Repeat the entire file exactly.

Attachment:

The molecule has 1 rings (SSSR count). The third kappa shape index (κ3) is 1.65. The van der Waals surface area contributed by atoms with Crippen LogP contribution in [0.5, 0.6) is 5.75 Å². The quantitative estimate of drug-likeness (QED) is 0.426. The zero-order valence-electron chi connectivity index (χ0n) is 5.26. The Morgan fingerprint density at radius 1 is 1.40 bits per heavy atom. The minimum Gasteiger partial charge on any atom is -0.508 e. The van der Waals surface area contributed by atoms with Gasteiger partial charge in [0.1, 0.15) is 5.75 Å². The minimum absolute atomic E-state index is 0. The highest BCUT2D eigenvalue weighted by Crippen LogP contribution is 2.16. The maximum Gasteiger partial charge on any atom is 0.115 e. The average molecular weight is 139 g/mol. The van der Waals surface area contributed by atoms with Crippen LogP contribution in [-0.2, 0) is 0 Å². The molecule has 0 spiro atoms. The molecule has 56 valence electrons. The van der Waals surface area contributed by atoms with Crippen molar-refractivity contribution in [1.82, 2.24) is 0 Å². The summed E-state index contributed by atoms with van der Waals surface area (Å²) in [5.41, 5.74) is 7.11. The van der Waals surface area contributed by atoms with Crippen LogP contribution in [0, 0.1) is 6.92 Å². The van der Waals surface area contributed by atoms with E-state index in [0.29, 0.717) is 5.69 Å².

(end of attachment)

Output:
The molecule has 1 rings (SSSR count). The third kappa shape index (κ3) is 1.65. The van der Waals surface area contributed by atoms with Crippen LogP contribution in [0.5, 0.6) is 5.75 Å². The quantitative estimate of drug-likeness (QED) is 0.426. The zero-order valence-electron chi connectivity index (χ0n) is 5.26. The Morgan fingerprint density at radius 1 is 1.40 bits per heavy atom. The minimum Gasteiger partial charge on any atom is -0.508 e. The van der Waals surface area contributed by atoms with Gasteiger partial charge in [0.1, 0.15) is 5.75 Å². The minimum absolute atomic E-state index is 0. The highest BCUT2D eigenvalue weighted by Crippen LogP contribution is 2.16. The maximum Gasteiger partial charge on any atom is 0.115 e. The average molecular weight is 139 g/mol. The van der Waals surface area contributed by atoms with Crippen LogP contribution in [-0.2, 0) is 0 Å². The molecule has 0 spiro atoms. The molecule has 56 valence electrons. The van der Waals surface area contributed by atoms with Crippen molar-refractivity contribution in [1.82, 2.24) is 0 Å². The summed E-state index contributed by atoms with van der Waals surface area (Å²) in [5.41, 5.74) is 7.11. The van der Waals surface area contributed by atoms with Crippen LogP contribution in [0, 0.1) is 6.92 Å². The van der Waals surface area contributed by atoms with E-state index in [0.29, 0.717) is 5.69 Å².